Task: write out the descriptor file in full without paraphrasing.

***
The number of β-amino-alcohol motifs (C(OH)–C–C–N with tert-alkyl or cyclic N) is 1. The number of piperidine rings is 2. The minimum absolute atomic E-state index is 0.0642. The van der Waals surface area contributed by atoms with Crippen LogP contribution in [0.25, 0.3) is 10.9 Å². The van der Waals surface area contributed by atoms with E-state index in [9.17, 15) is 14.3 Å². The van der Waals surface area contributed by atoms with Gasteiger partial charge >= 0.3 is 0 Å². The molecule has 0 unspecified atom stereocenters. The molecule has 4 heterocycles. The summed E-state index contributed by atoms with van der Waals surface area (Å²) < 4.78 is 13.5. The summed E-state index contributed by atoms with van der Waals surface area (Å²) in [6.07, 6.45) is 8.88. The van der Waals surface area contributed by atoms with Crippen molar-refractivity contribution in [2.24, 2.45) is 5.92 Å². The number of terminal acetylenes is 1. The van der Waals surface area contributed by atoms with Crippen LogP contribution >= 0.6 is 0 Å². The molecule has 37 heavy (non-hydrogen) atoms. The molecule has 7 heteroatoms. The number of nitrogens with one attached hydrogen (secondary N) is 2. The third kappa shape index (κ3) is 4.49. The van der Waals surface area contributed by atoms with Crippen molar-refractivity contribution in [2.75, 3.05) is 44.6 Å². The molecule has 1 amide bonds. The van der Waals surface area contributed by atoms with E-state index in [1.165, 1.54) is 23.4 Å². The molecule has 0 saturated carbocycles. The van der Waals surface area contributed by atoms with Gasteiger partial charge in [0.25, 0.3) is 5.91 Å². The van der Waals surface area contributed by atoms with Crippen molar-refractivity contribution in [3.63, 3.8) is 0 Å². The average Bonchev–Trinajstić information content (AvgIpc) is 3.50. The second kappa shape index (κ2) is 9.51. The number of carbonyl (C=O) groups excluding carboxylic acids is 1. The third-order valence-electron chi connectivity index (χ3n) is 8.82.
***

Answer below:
The number of β-amino-alcohol motifs (C(OH)–C–C–N with tert-alkyl or cyclic N) is 1. The number of piperidine rings is 2. The minimum absolute atomic E-state index is 0.0642. The van der Waals surface area contributed by atoms with Crippen LogP contribution in [0.25, 0.3) is 10.9 Å². The van der Waals surface area contributed by atoms with E-state index in [9.17, 15) is 14.3 Å². The van der Waals surface area contributed by atoms with Gasteiger partial charge >= 0.3 is 0 Å². The molecule has 0 unspecified atom stereocenters. The molecule has 4 heterocycles. The summed E-state index contributed by atoms with van der Waals surface area (Å²) < 4.78 is 13.5. The summed E-state index contributed by atoms with van der Waals surface area (Å²) in [6.07, 6.45) is 8.88. The van der Waals surface area contributed by atoms with Crippen molar-refractivity contribution in [2.24, 2.45) is 5.92 Å². The number of terminal acetylenes is 1. The van der Waals surface area contributed by atoms with Crippen LogP contribution >= 0.6 is 0 Å². The molecule has 37 heavy (non-hydrogen) atoms. The molecule has 7 heteroatoms. The number of nitrogens with one attached hydrogen (secondary N) is 2. The third kappa shape index (κ3) is 4.49. The van der Waals surface area contributed by atoms with Crippen molar-refractivity contribution in [2.75, 3.05) is 44.6 Å². The molecule has 1 amide bonds. The van der Waals surface area contributed by atoms with E-state index in [1.165, 1.54) is 23.4 Å². The molecule has 0 saturated carbocycles. The van der Waals surface area contributed by atoms with Gasteiger partial charge in [0.25, 0.3) is 5.91 Å². The van der Waals surface area contributed by atoms with Crippen molar-refractivity contribution in [3.63, 3.8) is 0 Å². The average Bonchev–Trinajstić information content (AvgIpc) is 3.50. The second kappa shape index (κ2) is 9.51. The number of carbonyl (C=O) groups excluding carboxylic acids is 1. The third-order valence-electron chi connectivity index (χ3n) is 8.82.